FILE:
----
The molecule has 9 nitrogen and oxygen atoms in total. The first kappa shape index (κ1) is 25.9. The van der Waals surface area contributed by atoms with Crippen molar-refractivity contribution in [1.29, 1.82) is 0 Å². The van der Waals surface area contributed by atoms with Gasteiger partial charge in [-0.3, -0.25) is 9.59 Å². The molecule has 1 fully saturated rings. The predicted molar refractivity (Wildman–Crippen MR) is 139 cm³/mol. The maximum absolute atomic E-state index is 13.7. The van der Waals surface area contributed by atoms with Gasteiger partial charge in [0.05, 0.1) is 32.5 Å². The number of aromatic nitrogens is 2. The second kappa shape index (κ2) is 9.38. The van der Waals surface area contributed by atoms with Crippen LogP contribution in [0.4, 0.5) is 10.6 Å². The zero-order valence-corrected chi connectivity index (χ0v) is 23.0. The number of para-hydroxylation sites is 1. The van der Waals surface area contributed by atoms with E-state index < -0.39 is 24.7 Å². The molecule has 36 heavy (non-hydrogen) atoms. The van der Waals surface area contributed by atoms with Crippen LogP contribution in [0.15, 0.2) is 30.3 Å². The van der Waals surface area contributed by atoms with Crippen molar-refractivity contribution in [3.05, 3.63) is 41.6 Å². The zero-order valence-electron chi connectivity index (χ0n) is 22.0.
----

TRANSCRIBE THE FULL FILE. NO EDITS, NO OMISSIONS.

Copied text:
The molecule has 9 nitrogen and oxygen atoms in total. The first kappa shape index (κ1) is 25.9. The van der Waals surface area contributed by atoms with Crippen molar-refractivity contribution in [1.29, 1.82) is 0 Å². The van der Waals surface area contributed by atoms with Gasteiger partial charge in [-0.3, -0.25) is 9.59 Å². The molecule has 1 fully saturated rings. The predicted molar refractivity (Wildman–Crippen MR) is 139 cm³/mol. The maximum absolute atomic E-state index is 13.7. The van der Waals surface area contributed by atoms with Gasteiger partial charge in [0.05, 0.1) is 32.5 Å². The number of aromatic nitrogens is 2. The second kappa shape index (κ2) is 9.38. The van der Waals surface area contributed by atoms with Crippen LogP contribution in [0.4, 0.5) is 10.6 Å². The zero-order valence-corrected chi connectivity index (χ0v) is 23.0. The number of para-hydroxylation sites is 1. The van der Waals surface area contributed by atoms with E-state index < -0.39 is 24.7 Å². The molecule has 36 heavy (non-hydrogen) atoms. The van der Waals surface area contributed by atoms with Crippen LogP contribution in [0.15, 0.2) is 30.3 Å². The van der Waals surface area contributed by atoms with Crippen molar-refractivity contribution in [3.05, 3.63) is 41.6 Å². The zero-order valence-electron chi connectivity index (χ0n) is 22.0.